About

Me_at_Rockall_SMALLDr Kerry Howell is head of the Deep Sea Conservation Research Unit. She is an expert in deep-sea ecology, with research interests in conservation and sustainable management, design of high seas / deep-sea marine protected area networks, marine habitat classification, marine habitat mapping, predictive species modelling, population connectivity, deep-sea food webs and ecosystem impacts of deep-water fisheries.

Nicola_Foster_smlDr Nicola Foster is a postdoctoral researcher within the group who has been investigating the use of species-area relationships to inform the conservation planning process in the deep North East Atlantic. She has expertise in video and image analysis, and deep-sea species identification, and her research interests include population connectivity and the use of population genetics to inform conservation and management of the marine environment.

 

NilsNils Piechaud is a PhD student and has previously been a research assistant within the group primarily working on the ‘Mapping the Deep’ project. He has expertise in predictive habitat modelling, statistical analysis in R, mapping, video and image analysis and deep-sea species identification. His PhD project is aimed at understanding how autonomous vehicles (AUVs and gliders) can be used to better inform habitat mapping and species distribution modelling in the deep sea. This includes research into the application of artificial intelligence to image analysis and taxon identification. Nils previously worked on mapping the distribution of several deep-sea communities and community descriptions. These various modelling projects should help addressing practical questions about species distribution modelling and the use of its output for biodiversity management.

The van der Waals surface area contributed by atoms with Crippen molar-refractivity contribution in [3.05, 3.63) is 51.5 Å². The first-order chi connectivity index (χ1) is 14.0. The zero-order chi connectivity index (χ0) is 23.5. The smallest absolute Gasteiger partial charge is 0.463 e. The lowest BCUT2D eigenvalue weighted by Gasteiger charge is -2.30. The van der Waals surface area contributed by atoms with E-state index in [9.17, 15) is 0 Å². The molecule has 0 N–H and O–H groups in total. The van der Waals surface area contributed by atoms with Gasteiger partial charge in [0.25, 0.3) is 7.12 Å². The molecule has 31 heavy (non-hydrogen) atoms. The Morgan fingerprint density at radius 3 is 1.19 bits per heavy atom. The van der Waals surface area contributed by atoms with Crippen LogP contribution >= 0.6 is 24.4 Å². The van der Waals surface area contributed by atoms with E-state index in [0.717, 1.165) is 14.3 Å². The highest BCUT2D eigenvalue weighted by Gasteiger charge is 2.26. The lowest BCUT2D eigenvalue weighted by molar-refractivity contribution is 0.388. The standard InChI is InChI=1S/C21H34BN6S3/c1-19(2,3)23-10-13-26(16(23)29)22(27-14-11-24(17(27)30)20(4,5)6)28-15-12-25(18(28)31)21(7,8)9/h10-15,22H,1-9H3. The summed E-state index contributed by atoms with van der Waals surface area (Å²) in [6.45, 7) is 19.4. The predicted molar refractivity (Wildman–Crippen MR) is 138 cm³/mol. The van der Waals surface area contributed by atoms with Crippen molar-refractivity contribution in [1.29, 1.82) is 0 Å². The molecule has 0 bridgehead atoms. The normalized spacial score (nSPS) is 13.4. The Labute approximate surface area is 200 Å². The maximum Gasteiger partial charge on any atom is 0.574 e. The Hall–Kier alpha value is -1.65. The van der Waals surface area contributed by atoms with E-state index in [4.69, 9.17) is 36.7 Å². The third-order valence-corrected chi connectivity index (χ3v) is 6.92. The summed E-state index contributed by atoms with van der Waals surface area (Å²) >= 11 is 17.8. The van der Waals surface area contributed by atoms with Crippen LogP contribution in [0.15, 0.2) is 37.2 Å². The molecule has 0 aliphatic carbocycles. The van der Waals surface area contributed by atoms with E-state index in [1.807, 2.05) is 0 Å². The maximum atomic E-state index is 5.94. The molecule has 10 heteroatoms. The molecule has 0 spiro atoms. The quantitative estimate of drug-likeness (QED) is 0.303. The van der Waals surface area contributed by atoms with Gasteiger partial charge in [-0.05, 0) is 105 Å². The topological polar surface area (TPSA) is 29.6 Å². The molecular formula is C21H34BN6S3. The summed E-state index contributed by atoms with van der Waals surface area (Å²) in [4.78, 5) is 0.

2014-07-28 12.09.54Kirsty McQuaid is a PhD student in the group. Her PhD will investigate the application of predictive modelling to marine spatial planning associated with deep-sea mining. This research will focus on a polymetallic nodule-rich area of the Pacific Ocean called the Clarion-Clipperton Fracture Zone. Kirsty will create broad- and fine-scale models to classify the physical habitat of the area, which will then be validated using biological samples collected in recent years. She will also compare the accuracy of bottom-up and top-down approaches to predictive modelling, and will investigate the accuracy of models transposed to new areas. This work will address several key questions in the spatial management of deep-sea mining.

Amelia

Amelia Bridges is a PhD student in the group. Her PhD is focused on the use of predictive habitat modelling to assess the extent & distribution of Vulnerable Marine Ecosystems in the South Atlantic deep sea. By analysing & combining data from Areas Beyond National Jurisdiction & from the waters of UK Overseas Territories, Amelia hopes to build a map of where ecosystems, such as cold-water coral reefs, are found in the lesser studied South Atlantic. This work has multiple applications, including informing marine spatial planning & area-based network management in the High Seas.

Kyran Graves - DeepSeaCRU Profile

Kyran Graves is an undergraduate student at Plymouth University studying Marine Biology and Oceanography. He is currently working with us for his placement year. Kyran is  researching physical-biological interactions in the deep-sea environment. More specifically, investigating internal waves in the NE Atlantic and their role in driving patterns of deep-sea diversity. This research will give us a better understanding of how deep-sea organisms respond to oceanographic processes. Kyran hopes his research will help us to build improved habitat suitability models, which incorporate internal wave activity.

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Carolina Ventura is a placement student in the group. Carolina’s research is focused on habitat suitability modelling of  cold-water coral reef distribution in the North Atlantic. Her project aims to independently validate existing models and develop new models of the distribution of Vulnerable Marine Ecosystems for the North Atlantic. This work will provide a better understanding of the extent and distribution of VMEs and will be very useful in supporting spatial management decisions.